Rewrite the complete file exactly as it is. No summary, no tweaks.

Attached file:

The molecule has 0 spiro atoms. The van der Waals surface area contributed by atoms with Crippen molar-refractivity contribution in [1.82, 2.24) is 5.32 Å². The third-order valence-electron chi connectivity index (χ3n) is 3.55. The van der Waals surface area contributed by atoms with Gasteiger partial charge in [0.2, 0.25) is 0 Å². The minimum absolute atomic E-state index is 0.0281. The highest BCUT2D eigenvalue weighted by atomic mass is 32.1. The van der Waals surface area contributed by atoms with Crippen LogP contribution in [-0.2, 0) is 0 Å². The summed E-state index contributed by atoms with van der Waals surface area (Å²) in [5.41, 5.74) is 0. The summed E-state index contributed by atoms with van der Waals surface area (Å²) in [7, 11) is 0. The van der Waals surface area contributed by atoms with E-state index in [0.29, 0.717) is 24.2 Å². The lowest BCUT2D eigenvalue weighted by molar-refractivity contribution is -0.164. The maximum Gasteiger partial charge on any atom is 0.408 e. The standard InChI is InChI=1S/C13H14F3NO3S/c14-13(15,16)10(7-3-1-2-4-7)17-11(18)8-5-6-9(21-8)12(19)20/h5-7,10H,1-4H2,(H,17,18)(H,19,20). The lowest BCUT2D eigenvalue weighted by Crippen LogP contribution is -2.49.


The molecule has 0 spiro atoms. The van der Waals surface area contributed by atoms with Crippen molar-refractivity contribution in [1.82, 2.24) is 5.32 Å². The third-order valence-electron chi connectivity index (χ3n) is 3.55. The van der Waals surface area contributed by atoms with Gasteiger partial charge in [0.2, 0.25) is 0 Å². The minimum absolute atomic E-state index is 0.0281. The highest BCUT2D eigenvalue weighted by atomic mass is 32.1. The van der Waals surface area contributed by atoms with Crippen LogP contribution in [-0.2, 0) is 0 Å². The summed E-state index contributed by atoms with van der Waals surface area (Å²) in [5.41, 5.74) is 0. The summed E-state index contributed by atoms with van der Waals surface area (Å²) in [7, 11) is 0. The van der Waals surface area contributed by atoms with E-state index in [0.29, 0.717) is 24.2 Å². The lowest BCUT2D eigenvalue weighted by molar-refractivity contribution is -0.164. The maximum Gasteiger partial charge on any atom is 0.408 e. The standard InChI is InChI=1S/C13H14F3NO3S/c14-13(15,16)10(7-3-1-2-4-7)17-11(18)8-5-6-9(21-8)12(19)20/h5-7,10H,1-4H2,(H,17,18)(H,19,20). The lowest BCUT2D eigenvalue weighted by Crippen LogP contribution is -2.49.